Along came a brave little girl who took what was left of her short, fragile life and ran with it, pell-mell right in front of the boy she liked, the music she loved and the food she loved and the rest, as clichéd as this sounds, is history.
I’m referring of course to the anime above:
Shigatsu Wa Kimi No Uso
Your Lie in April
Here is an anime all about embracing your life, taking joy in it and expressing yourself through the absolute joy that is music. Throughout its 22 episode run, Your lie in April touches heartstrings and provokes smiles and tears alike. It’s a soft, subdued and gushing tale of teenage love and music. Sit down and enjoy the ride.
The premise is simple enough: Arima Kousei, a child prodigy on the piano bumps into Miyazono Kaori, who herself is a child prodigy on the violin. He gets to know her as the girl in love with his best friend, Watari Ryota and she gets to know him as Watari Ryota’s other friend next to Sawaki Tsubaki. And amidst all the hanging out and accompanying her violin pieces on his piano, Kousei Arima grows and falls, hard.
It’s a story that’s been told numerous times but as much as the overarching plot has been retold over and over and over, Your Lie in April paints it a whole new way. I could talk endlessly about the animation, the music and the storyboard but I think I’ll think to what stood out the most: the emotional well in the story.
You’d think the story of a couple of friends hanging out and jamming together is an equation for a happy ending but oh lord was I wrong. The story runs deep, deep here and pulls and tugs the viewers into and out of it with frustrating regularity. And no matter how clueless you are about classical music (I’ll admit it, I can handle a piano but I don’t know the first thing about actual music theory), this will draw you in. It’s not about the Chopin or the Bach that our friend Kousei is playing, it’s about the story he’s telling or the picture he’s painting through the music and my god have the developers done some wonderful animation work in showing us that. Ranging from faceless demons hiding behind his shoulder to clouds floating by his head, the anime just jumps up in terms of quality whenever someone’s tinkling the ivories. And don’t even get me started on the soundtrack.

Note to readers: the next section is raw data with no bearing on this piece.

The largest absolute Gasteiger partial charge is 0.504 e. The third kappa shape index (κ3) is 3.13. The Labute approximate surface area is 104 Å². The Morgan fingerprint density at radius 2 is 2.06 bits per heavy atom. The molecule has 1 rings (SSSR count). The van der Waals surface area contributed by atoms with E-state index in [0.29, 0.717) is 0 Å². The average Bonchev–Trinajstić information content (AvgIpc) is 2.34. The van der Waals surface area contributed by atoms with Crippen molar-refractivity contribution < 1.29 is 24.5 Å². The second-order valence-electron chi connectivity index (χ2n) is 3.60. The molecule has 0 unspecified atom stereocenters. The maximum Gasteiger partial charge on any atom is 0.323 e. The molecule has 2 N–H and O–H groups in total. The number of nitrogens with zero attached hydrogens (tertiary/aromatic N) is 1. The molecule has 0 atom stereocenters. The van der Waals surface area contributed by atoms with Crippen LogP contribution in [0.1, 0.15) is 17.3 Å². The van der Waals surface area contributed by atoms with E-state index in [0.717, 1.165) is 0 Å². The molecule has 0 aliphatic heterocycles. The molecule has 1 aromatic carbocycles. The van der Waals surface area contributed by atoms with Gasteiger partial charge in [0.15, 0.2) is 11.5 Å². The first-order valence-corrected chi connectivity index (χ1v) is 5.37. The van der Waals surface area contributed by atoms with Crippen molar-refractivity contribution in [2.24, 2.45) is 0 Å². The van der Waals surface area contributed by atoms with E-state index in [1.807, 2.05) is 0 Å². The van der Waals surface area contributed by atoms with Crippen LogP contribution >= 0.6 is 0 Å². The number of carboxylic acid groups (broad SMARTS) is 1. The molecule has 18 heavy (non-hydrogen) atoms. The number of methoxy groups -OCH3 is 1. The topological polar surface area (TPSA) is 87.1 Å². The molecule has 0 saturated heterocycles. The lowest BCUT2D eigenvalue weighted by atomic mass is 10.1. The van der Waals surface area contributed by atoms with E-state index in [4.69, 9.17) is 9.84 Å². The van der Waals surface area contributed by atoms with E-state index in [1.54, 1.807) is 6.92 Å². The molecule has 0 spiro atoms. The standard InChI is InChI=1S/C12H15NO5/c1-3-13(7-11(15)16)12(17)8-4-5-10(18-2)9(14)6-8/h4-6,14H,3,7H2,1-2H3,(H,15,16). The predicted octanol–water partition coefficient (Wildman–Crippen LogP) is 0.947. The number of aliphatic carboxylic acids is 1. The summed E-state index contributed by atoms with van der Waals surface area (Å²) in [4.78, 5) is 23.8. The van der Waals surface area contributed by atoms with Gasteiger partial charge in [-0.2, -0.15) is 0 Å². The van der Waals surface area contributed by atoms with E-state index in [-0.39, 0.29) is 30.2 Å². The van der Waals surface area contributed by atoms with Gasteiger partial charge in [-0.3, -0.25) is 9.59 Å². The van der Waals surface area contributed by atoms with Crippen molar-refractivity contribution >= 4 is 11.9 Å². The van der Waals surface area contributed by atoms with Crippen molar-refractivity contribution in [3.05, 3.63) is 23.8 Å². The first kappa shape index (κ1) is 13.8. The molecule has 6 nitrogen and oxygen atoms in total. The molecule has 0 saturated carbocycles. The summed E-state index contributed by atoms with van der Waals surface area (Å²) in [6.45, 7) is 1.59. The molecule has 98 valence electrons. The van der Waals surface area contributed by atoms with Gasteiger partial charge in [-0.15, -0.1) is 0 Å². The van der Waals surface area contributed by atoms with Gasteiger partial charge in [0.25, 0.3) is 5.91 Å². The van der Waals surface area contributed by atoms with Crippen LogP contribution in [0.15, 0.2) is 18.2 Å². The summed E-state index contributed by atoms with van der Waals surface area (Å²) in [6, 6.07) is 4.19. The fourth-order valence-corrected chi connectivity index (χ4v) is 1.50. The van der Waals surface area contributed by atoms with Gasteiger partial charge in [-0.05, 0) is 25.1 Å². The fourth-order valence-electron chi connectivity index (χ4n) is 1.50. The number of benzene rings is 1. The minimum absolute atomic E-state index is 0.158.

But the story is so delicately balanced between happiness and sadness, it’s perfect. Unlike Anohana, the only other anime that made me feel like the world ended, where every episode hit the viewer hard and unrelentingly with scenes of characters breaking down, Your Lie in April holds back and reserves itself. There’s tones throughout the entire anime of something deeper and sadder than what seems to be going on but until the last moment, you expect everything to work out.
Your Lie in April handles the concept of hope very well. Everyone in this story is hoping for something and some of them succeed and some of them, sadly, don’t. This realistic portrayal of the bittersweet end of hopes and dreams are probably what hits the viewers hard. Whereas Anohana dealt, gratuitously and rather heavily I might add, in death, grief and mourning Your Lie in April doesn’t bog itself down with any of that. The anime is filled with joy and happiness, the scenery and the backgrounds drip with lush tones and the soundtrack is bright, lilting and masterful to say the least. And yet this is definitely a sad story, a story of kids growing up, facing demons, struggling to survive, realizing and losing dreams and ultimately, as the sweet cherry on top of this profoundly bittersweet anime, music.